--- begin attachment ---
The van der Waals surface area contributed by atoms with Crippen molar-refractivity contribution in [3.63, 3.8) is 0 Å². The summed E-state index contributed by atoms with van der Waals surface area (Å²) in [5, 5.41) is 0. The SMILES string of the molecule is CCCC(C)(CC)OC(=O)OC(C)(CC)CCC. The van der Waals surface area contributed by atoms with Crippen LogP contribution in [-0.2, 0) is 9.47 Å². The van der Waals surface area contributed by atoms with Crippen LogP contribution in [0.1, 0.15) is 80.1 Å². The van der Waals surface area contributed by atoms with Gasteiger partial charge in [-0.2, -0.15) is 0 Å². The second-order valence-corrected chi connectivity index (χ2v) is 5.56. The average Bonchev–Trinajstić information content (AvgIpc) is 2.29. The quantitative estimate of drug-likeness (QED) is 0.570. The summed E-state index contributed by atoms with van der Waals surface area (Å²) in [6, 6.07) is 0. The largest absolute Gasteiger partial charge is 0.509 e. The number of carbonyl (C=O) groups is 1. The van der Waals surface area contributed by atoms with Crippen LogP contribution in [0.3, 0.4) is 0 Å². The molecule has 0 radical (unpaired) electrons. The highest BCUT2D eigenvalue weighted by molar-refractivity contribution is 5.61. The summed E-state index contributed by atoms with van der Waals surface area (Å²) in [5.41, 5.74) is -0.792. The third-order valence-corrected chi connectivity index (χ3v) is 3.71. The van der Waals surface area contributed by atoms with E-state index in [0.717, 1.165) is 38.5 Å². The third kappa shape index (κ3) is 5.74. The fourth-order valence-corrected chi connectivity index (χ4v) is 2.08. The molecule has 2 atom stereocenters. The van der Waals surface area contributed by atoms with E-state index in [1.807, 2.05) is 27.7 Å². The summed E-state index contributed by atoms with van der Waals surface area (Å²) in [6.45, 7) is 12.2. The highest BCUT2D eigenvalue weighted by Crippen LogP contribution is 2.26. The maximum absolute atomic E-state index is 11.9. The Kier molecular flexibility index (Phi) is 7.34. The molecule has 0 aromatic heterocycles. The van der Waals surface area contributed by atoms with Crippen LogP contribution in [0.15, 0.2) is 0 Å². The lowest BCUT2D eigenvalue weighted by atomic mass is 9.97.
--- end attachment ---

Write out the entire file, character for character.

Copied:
The van der Waals surface area contributed by atoms with Crippen molar-refractivity contribution in [3.63, 3.8) is 0 Å². The summed E-state index contributed by atoms with van der Waals surface area (Å²) in [5, 5.41) is 0. The SMILES string of the molecule is CCCC(C)(CC)OC(=O)OC(C)(CC)CCC. The van der Waals surface area contributed by atoms with Crippen LogP contribution in [-0.2, 0) is 9.47 Å². The van der Waals surface area contributed by atoms with Crippen LogP contribution in [0.1, 0.15) is 80.1 Å². The van der Waals surface area contributed by atoms with Gasteiger partial charge in [-0.2, -0.15) is 0 Å². The second-order valence-corrected chi connectivity index (χ2v) is 5.56. The average Bonchev–Trinajstić information content (AvgIpc) is 2.29. The quantitative estimate of drug-likeness (QED) is 0.570. The summed E-state index contributed by atoms with van der Waals surface area (Å²) in [6, 6.07) is 0. The largest absolute Gasteiger partial charge is 0.509 e. The number of carbonyl (C=O) groups is 1. The van der Waals surface area contributed by atoms with Crippen LogP contribution in [0.3, 0.4) is 0 Å². The molecule has 0 radical (unpaired) electrons. The highest BCUT2D eigenvalue weighted by molar-refractivity contribution is 5.61. The summed E-state index contributed by atoms with van der Waals surface area (Å²) in [5.41, 5.74) is -0.792. The third-order valence-corrected chi connectivity index (χ3v) is 3.71. The van der Waals surface area contributed by atoms with E-state index in [0.717, 1.165) is 38.5 Å². The third kappa shape index (κ3) is 5.74. The fourth-order valence-corrected chi connectivity index (χ4v) is 2.08. The molecule has 2 atom stereocenters. The van der Waals surface area contributed by atoms with E-state index in [1.807, 2.05) is 27.7 Å². The summed E-state index contributed by atoms with van der Waals surface area (Å²) in [6.45, 7) is 12.2. The highest BCUT2D eigenvalue weighted by Crippen LogP contribution is 2.26. The maximum absolute atomic E-state index is 11.9. The Kier molecular flexibility index (Phi) is 7.34. The molecule has 0 aromatic heterocycles. The van der Waals surface area contributed by atoms with Crippen LogP contribution in [0.15, 0.2) is 0 Å². The lowest BCUT2D eigenvalue weighted by atomic mass is 9.97.